Many current riders wouldn't recognize the River Trail experience without Two Rivers Bridge. Back in the day....said the geezer. Until the bridge opened, a lake loop, a ride to Roland, and the popular Barrett-Garrison rides all started with a climb of River Mountain Road and a mad dash out Cantrell to Pinnacle Valley Road. The return trip usually involved riding back in on Highway 10 to Taylor Loop and then punishing your legs a bit more climbing Pleasant Forest Drive. There was no easy way home.
In 2010, we greedily followed the bridge construction.
Class, your history lesson is below:
Thursday, September 23, 2010
Two Rivers Bridge: Progress
The Two Rivers Bridge project is moving right along. A steel arch span will bridge the 210-foot gap between the piers in the left-center of this photo. Quite a bit has been accomplished since this was taken in early September.
The steel span over the navigation channel of the bridge has proven to be a design and fabrication challenge. I have been aware of some delays, but it appears now that a schedule is in place and there will be no delays in the completion of the project. My information has come from a number of sources, but the general consensus is that the bridge construction is ahead of schedule and that Jensen Construction is doing a fine job. I'm anxious to see the span in place, as it will do much to define the appearance of the bridge, and I hope to be on site to see it lifted into place. Here are a few things of interest that I will loosely call "facts" in that I don't have the engineering or contractual data:
The span will be shipped to the site in eight sections. A truck will be required for each of the eight pieces. Those pieces will be spliced at the floor beams into four truss sections before the final assembly. I was able to obtain some fabrication shop photos of the work-in-progress:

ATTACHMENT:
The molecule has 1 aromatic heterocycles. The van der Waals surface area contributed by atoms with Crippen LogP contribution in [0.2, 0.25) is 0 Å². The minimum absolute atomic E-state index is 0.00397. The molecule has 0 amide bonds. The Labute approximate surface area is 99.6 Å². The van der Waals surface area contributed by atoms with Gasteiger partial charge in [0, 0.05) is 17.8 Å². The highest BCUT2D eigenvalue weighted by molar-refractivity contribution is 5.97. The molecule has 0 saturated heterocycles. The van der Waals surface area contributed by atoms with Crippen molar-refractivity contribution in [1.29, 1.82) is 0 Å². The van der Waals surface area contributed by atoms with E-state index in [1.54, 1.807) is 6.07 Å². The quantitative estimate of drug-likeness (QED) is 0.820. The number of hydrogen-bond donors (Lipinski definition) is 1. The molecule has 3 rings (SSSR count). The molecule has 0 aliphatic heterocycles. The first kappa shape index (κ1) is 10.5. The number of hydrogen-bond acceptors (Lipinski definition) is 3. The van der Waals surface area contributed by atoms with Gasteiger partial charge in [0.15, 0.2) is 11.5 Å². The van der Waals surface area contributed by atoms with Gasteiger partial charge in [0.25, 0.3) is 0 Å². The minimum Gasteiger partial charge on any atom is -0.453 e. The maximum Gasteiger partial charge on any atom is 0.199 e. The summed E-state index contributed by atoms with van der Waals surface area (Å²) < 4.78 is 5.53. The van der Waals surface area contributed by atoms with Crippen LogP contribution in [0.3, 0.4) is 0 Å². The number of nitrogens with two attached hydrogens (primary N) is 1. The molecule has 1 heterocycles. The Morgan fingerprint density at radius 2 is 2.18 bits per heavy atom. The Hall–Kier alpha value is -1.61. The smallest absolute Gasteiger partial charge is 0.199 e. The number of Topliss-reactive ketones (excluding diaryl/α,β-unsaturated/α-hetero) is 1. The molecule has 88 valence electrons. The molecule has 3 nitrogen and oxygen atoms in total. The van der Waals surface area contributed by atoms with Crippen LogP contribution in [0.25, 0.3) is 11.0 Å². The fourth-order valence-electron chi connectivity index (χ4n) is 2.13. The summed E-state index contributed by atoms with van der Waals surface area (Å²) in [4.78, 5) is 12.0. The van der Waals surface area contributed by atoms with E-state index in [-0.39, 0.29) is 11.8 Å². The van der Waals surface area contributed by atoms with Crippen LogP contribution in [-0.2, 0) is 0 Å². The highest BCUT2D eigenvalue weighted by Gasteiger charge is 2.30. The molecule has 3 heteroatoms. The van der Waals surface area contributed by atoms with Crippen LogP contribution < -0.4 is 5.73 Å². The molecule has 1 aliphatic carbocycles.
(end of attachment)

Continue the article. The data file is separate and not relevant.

The truss sections will be disassembled at the center joint and placed on their sides for transportation, as the assembly would otherwise be too tall for highway transport. Spanning the 210 feet required a truss over 14' deep.
The entire span will then be assembled on site. There will be some large scale Erector Set action to get this accomplished.
The camber of the arched span is apparent from this perspective.
The steel is designed to develop a patina of rust that will prevent further oxidation and eliminate the need to paint. Even with the box beam construction, plate has been added to enhance the stiffness of the structure, more for the comfort of possibly queasy bridge users than due to a need for additional strength.
The steel is scheduled to ship in mid-October and, once assembled, the span will be lifted to its final location by a crane that I have got to see, though in checking around, 100-ton cranes are not that uncommon. The weight of the assembly is slightly over 200,000 pounds. These are bridge-building professionals, but I will bet that there will be a collective sigh of relief from all involved when the span is safely resting on the piers.
Folks, the cycling life in Central Arkansas just keeps getting better!